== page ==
Just another GR refugee. Other than that, I had a stroke in 2004, and read almost anything I can get my hands on, though I have a particular weakness for history, mystery, and historical fiction.
Coco Chanel and the Pulse of History is a biography of a perplexing and interesting woman.
Gabrielle "Coco" Chanel is famous, of course, for being a great fashion designer, possibly the most iconic of the 20th century. She liberated women from hobble skirts and corsets not once, but twice. She made costumes for important theatrical productions of the 1920s and 1930s (and was very angry when she was not given the job to make the costumes for the Broadway musical about her own life). She had what was probably the most improbable comeback by a fashion designer of all time, when she returned to the haute couture scene in 1953, at the age of 70, after being out of the business since 1939. (The Parisians sneered at that collection; until they saw it was a massive hit - in America. Where all the money was.)
She concocted what has been the world's best-selling perfume pretty much since its introduction in the 1920s - Chanel No. 5, the world's first perfume using synthetic chemicals. And then fought a long battle with the perfumery's owners, the Wertheimers, for 30 or 40 years.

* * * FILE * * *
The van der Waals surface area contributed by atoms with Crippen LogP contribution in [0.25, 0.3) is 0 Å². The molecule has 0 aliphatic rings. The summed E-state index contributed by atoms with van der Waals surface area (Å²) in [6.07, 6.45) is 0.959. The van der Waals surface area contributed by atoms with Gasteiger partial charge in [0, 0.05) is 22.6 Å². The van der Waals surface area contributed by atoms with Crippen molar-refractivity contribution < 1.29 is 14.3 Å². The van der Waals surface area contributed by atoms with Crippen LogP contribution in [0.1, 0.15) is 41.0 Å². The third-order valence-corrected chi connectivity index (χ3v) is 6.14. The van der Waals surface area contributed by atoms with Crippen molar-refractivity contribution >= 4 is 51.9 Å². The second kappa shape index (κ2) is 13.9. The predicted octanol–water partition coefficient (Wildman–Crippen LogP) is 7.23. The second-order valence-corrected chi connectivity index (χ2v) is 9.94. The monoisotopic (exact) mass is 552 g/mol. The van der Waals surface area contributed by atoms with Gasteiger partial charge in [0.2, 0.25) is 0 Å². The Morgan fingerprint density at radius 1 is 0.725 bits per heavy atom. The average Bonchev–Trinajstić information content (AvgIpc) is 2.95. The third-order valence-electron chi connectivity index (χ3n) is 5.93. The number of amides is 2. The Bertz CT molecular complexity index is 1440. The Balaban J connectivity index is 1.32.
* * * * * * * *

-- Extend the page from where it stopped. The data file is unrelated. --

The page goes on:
She was also a liar about her own past, particularly her childhood, her years as a courtesan, and what exactly she did during World War 2. (Hint: it is clear she went far beyond the "I collaborated in order to survive" category, and even beyond the "I did business with the Nazis to make a lot of money" category, as she not only had closed her fashion house in 1939, but was the mistress of a high-ranking German officer, and was a Nazi spy as well, though not a terribly good one.)
Organization is mostly by lover (of whom she had many, probably of both sexes). Most of them, with a couple of important exceptions, were conservative politically - royalists like the Grand Duke Dmitri Romanov and the Duke of Westminster, or fascists or their fellow travelers (many of the others).
There is also an interesting discussion of how the language of iconography used by the Nazis, and Chanel's use of it in fashion, are much from the same playbook. I'm not sure that I buy this, but it was a very interesting theory. She was clearly a woman of great talent, but also of great contradictions.
This book focuses itself on Chanel's life, not her fashion, though there are indeed pictures of that fashion from different periods in her life. There's also a discussion of what happened to the House of Chanel after her death.
My ARC courtesy of Random House/Net Galley - much thanks!